Tue | May 23, 2017

Bodies of Americans, aircraft debris found - after plane crash off coast of Port Antonio

Published:Thursday | January 22, 2015 | 1:00 AMChad Bryan
In this June 24, 2010 photo, developer Larry Glazer gestures toward a building to be demolished on Alexander Street in Rochester, N.Y. Glazer and wife, Jane, were aboard their small plane, which took off from the Greater Rochester International Airport, as it flew 1,700 miles down the East Coast on Friday, Sept. 5, 2014, before finally crashing off the coast of Jamaica. (AP Photo)
In this Sept. 18, 2012 photo, Jane Glazer, owner of QCI Direct of Chili, heads back to her seat after winning a Rochester Business Ethics Award at the Riverside Convention Center in Rochester, N.Y. Glazer and husband, Larry, were aboard their small plane, which took off from the Greater Rochester International Airport, as it flew 1,700 miles down the East Coast on Friday, Sept. 5, 2014, before finally crashing off the coast of Jamaica. (AP Photo)
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Friends and family of Jane and Larry Glazer, owners and passengers of the ill-fated Socata TBN aircraft that crashed 14 miles off the coast of Port Antonio, Jamaica last September, can find closure as the Glazer's bodies and parts of the plane have been found.

"That search was a success, and so it is with great relief that we will be bringing our parents home. We also recovered significant portions of the aircraft itself and we are hopeful that, in time, this will provide us with answers as to exactly what happened that day. Knowing we did all that could be done to bring our parents home provides us with the possibility for closure and eventual healing ...," the Glazer's children said in a statement, released to the media in the United States yesterday.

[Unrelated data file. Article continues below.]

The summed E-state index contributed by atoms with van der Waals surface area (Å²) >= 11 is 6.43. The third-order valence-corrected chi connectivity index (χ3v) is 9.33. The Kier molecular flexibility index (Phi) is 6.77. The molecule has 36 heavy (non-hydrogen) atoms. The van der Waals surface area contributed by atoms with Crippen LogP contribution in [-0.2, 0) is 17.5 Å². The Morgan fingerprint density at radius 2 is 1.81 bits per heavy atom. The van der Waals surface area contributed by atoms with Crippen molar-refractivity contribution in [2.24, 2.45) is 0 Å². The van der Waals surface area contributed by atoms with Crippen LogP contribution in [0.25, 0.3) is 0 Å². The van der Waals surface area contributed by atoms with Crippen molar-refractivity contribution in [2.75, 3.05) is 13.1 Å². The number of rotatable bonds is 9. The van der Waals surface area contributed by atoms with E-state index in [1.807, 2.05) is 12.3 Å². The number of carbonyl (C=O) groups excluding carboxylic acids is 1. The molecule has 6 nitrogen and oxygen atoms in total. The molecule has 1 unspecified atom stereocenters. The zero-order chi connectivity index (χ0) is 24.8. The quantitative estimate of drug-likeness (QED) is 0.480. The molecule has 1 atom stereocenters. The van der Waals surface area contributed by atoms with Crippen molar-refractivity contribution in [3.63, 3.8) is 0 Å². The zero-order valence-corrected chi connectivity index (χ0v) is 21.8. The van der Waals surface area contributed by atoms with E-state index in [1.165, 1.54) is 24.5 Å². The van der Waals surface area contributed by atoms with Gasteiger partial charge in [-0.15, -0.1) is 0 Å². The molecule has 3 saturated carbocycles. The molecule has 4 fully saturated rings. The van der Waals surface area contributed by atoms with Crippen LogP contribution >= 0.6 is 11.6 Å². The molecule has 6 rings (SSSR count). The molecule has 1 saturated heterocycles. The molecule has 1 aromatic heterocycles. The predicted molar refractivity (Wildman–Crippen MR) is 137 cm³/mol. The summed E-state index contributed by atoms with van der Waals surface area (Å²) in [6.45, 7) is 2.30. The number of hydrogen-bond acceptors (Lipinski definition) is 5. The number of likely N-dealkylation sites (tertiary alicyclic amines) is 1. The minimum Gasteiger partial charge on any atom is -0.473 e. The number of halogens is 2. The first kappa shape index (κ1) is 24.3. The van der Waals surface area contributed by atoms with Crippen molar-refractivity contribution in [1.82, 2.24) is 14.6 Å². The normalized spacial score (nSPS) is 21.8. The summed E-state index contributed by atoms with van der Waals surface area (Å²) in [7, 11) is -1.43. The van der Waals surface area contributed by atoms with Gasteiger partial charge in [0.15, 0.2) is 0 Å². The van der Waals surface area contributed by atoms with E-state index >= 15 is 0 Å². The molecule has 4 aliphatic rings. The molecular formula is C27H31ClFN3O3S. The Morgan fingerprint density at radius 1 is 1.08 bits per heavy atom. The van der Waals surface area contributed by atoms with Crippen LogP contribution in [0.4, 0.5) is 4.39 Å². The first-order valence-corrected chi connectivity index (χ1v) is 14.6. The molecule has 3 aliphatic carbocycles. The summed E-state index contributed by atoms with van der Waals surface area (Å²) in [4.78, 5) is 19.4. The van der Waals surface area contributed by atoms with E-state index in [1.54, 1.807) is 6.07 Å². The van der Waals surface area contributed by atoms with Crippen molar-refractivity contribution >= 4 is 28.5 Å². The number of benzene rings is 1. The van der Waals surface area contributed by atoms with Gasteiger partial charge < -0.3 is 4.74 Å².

The bodies and debris from the plane were found Monday, 19 nautical miles, north of Port Antonio.

Larry and Jane Glazer, a prominent couple of Rochester in the US, died while flying to Naples, Florida, on September 5 when their French-built turbo-prop aircraft allegedly lost cabin pressure, lowering oxygen levels and rendering them unconscious before crashing off the coast of Jamaica.

Sometime last year, the family had embarked on a search to find a salvaging company, but no official word by them on whether one was selected had been forthcoming.

However, a statement released by the Maritime Authority of Jamaica yesterday, as well as that issued by the family, said that the Maryland-based deep-sea recovery firm, Eclipse Group Inc, was contracted earlier this month to carry out salvaging efforts.

Director general of the Maritime Authority of Jamaica, Rear Admiral Peter Brady, said Jamaica was mainly involved in the planning of the operation.

"We were part of (the) planning. We didn't deploy. A vessel came self-contained with its own crew," he said.

The operation, conducted by the company, commenced on January 13 with the deployment of technologically advanced underwater detection and recovery equipment from the MV Ocean Pioneer vessel.

On Monday, the operation ended with the recovery of bodies and parts of the plane. The Glazer's family praised the recovery efforts of Eclipse in their issued statement.

"We also want to send a special thanks to the Government of Jamaica, particularly the Maritime Authority of Jamaica and the Civil Aviation Authority of Jamaica, for going above and beyond the call of duty in order to help our mission succeed," the family stated.